On Wednesday, July 19, RCAPS welcomed Prof. LEW Alan of Northern Arizona University to deliver a RCAPS Seminar entitled “Time and Space in Tourism and Community Disaster Resilience.”
[Report by Associate Professor BUI Thang Huong as a Seminar organizer]
The speaker introduced a new conceptual framework to assess destination recovery after major natural disasters, such as earthquakes, tsunami or floods. Natural disasters bring dramatic changes and residential community in the area have to adapt to the unexpected changes. The speaker hypothesized resilience to changes into two dimensions: the spatial and temporal dimensions, then assessed community resilience along these two dimensions.
Resilience studies seek to understand how people and places respond to their changing circumstances. Change can occur in a slow, incremental and almost predictable manner, which is often so continuous and commonplace as to be unnoticed. At the other extreme are disaster event that are sudden and unpredictable, but fortunately not an everyday occurrence. Disaster events are especially significant to understand because they present the full range of change possibilities – slow change processes, for example, do not stop when a disaster occurs. In a tourism community context, the disaster event will shift and accelerate some slow changing phenomenon (e.g., destination image and markets), while creating new challenges that are unique to the nature of the disaster. This will have different impacts on different parts of tourism economy. Understanding these differences can help to determine effective pre-disaster planning and post-disaster responses.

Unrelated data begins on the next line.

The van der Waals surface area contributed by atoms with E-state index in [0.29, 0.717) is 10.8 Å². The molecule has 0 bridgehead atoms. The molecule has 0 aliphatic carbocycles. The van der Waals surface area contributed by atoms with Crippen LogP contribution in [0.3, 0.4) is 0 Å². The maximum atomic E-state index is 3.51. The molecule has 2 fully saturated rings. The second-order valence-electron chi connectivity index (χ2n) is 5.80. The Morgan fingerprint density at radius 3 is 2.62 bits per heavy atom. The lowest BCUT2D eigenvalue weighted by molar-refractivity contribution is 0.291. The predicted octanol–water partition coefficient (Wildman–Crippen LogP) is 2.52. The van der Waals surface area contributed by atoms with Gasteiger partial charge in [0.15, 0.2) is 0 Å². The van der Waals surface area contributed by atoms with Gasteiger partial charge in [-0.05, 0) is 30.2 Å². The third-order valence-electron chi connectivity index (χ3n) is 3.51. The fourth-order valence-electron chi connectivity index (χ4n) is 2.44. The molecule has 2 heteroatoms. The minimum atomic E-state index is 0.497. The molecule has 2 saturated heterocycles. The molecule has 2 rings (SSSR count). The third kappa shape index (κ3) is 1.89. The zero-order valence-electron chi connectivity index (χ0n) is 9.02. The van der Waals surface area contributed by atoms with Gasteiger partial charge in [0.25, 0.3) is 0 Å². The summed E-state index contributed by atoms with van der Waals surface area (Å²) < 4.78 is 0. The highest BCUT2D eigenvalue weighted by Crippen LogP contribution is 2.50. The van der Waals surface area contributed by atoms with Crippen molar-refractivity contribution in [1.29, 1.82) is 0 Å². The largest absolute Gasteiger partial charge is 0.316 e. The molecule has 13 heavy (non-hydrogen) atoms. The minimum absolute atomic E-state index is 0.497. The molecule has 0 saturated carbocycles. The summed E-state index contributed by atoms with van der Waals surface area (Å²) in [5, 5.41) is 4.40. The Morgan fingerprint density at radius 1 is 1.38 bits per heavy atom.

Prof. LEW Alan (Northern Arizona University)
The seminar was conducted as a research activity of my Grant-in-Aid project related to post-disaster recovery. The theoretical foundation, conceptualization and insight into practices of local community responding to changes brought by natural disaster from the speaker greatly assist me to apply it to understand the role of tourism to destination recovery in Tohoku and Kumamoto area.
The seminar also strengthens APU faculty and students’ understanding of the process to conduct research and publish high quality work in international journals. Not only attractive to APU faculty (7 faculty) and students (12 students), the seminar was also found to be useful for researchers outside APU. There were two participants from the University of Kita-Kyushu.